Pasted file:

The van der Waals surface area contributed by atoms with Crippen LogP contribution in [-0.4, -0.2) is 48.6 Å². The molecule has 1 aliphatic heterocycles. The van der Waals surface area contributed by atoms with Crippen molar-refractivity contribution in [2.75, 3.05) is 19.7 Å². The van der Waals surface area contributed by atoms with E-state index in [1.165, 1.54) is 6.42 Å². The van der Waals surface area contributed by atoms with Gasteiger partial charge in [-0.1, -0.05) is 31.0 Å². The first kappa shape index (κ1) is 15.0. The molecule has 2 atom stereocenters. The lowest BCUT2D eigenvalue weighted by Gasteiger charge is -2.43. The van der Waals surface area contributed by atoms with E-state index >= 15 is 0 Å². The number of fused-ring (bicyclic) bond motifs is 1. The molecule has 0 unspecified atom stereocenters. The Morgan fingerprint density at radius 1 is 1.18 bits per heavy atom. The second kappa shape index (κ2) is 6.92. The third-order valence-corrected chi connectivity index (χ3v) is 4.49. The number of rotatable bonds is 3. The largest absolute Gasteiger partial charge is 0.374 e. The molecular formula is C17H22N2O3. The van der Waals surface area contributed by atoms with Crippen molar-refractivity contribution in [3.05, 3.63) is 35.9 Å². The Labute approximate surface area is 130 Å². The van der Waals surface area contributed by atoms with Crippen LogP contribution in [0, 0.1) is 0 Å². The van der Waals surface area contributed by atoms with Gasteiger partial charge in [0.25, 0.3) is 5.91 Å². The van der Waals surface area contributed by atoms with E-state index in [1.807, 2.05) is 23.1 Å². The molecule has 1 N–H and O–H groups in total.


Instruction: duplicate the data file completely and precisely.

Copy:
The van der Waals surface area contributed by atoms with Crippen LogP contribution in [-0.4, -0.2) is 48.6 Å². The molecule has 1 aliphatic heterocycles. The van der Waals surface area contributed by atoms with Crippen molar-refractivity contribution in [2.75, 3.05) is 19.7 Å². The van der Waals surface area contributed by atoms with E-state index in [1.165, 1.54) is 6.42 Å². The van der Waals surface area contributed by atoms with Gasteiger partial charge in [-0.1, -0.05) is 31.0 Å². The first kappa shape index (κ1) is 15.0. The molecule has 2 atom stereocenters. The lowest BCUT2D eigenvalue weighted by Gasteiger charge is -2.43. The van der Waals surface area contributed by atoms with E-state index >= 15 is 0 Å². The number of fused-ring (bicyclic) bond motifs is 1. The molecule has 0 unspecified atom stereocenters. The Morgan fingerprint density at radius 1 is 1.18 bits per heavy atom. The second kappa shape index (κ2) is 6.92. The third-order valence-corrected chi connectivity index (χ3v) is 4.49. The number of rotatable bonds is 3. The largest absolute Gasteiger partial charge is 0.374 e. The molecular formula is C17H22N2O3. The van der Waals surface area contributed by atoms with Crippen molar-refractivity contribution in [3.05, 3.63) is 35.9 Å². The Labute approximate surface area is 130 Å². The van der Waals surface area contributed by atoms with Crippen LogP contribution in [0, 0.1) is 0 Å². The van der Waals surface area contributed by atoms with Gasteiger partial charge in [0.25, 0.3) is 5.91 Å². The van der Waals surface area contributed by atoms with E-state index in [1.807, 2.05) is 23.1 Å². The molecule has 1 N–H and O–H groups in total.